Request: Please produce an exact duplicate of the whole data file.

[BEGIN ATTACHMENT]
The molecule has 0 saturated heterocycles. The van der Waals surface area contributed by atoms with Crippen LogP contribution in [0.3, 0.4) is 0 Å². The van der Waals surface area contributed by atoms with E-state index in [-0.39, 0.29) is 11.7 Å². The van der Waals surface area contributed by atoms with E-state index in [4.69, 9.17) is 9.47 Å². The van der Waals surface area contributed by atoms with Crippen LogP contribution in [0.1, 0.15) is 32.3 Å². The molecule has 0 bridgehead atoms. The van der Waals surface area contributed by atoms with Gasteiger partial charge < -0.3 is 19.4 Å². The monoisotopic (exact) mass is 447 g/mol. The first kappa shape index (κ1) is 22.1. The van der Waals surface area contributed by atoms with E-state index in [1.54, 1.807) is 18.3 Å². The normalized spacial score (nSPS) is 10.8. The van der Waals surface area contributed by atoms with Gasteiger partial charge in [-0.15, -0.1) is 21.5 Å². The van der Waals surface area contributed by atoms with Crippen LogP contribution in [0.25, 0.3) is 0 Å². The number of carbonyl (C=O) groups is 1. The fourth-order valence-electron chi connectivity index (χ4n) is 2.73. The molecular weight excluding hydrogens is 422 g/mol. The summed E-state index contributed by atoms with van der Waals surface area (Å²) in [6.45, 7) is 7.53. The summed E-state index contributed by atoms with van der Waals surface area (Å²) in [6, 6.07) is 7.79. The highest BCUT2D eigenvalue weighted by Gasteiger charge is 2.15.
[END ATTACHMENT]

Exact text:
The molecule has 0 saturated heterocycles. The van der Waals surface area contributed by atoms with Crippen LogP contribution in [0.3, 0.4) is 0 Å². The van der Waals surface area contributed by atoms with E-state index in [-0.39, 0.29) is 11.7 Å². The van der Waals surface area contributed by atoms with E-state index in [4.69, 9.17) is 9.47 Å². The van der Waals surface area contributed by atoms with Crippen LogP contribution in [0.1, 0.15) is 32.3 Å². The molecule has 0 bridgehead atoms. The van der Waals surface area contributed by atoms with Gasteiger partial charge < -0.3 is 19.4 Å². The monoisotopic (exact) mass is 447 g/mol. The first kappa shape index (κ1) is 22.1. The van der Waals surface area contributed by atoms with E-state index in [1.54, 1.807) is 18.3 Å². The normalized spacial score (nSPS) is 10.8. The van der Waals surface area contributed by atoms with Gasteiger partial charge in [-0.15, -0.1) is 21.5 Å². The van der Waals surface area contributed by atoms with Crippen LogP contribution in [0.25, 0.3) is 0 Å². The number of carbonyl (C=O) groups is 1. The fourth-order valence-electron chi connectivity index (χ4n) is 2.73. The molecular weight excluding hydrogens is 422 g/mol. The summed E-state index contributed by atoms with van der Waals surface area (Å²) in [6.45, 7) is 7.53. The summed E-state index contributed by atoms with van der Waals surface area (Å²) in [6, 6.07) is 7.79. The highest BCUT2D eigenvalue weighted by Gasteiger charge is 2.15.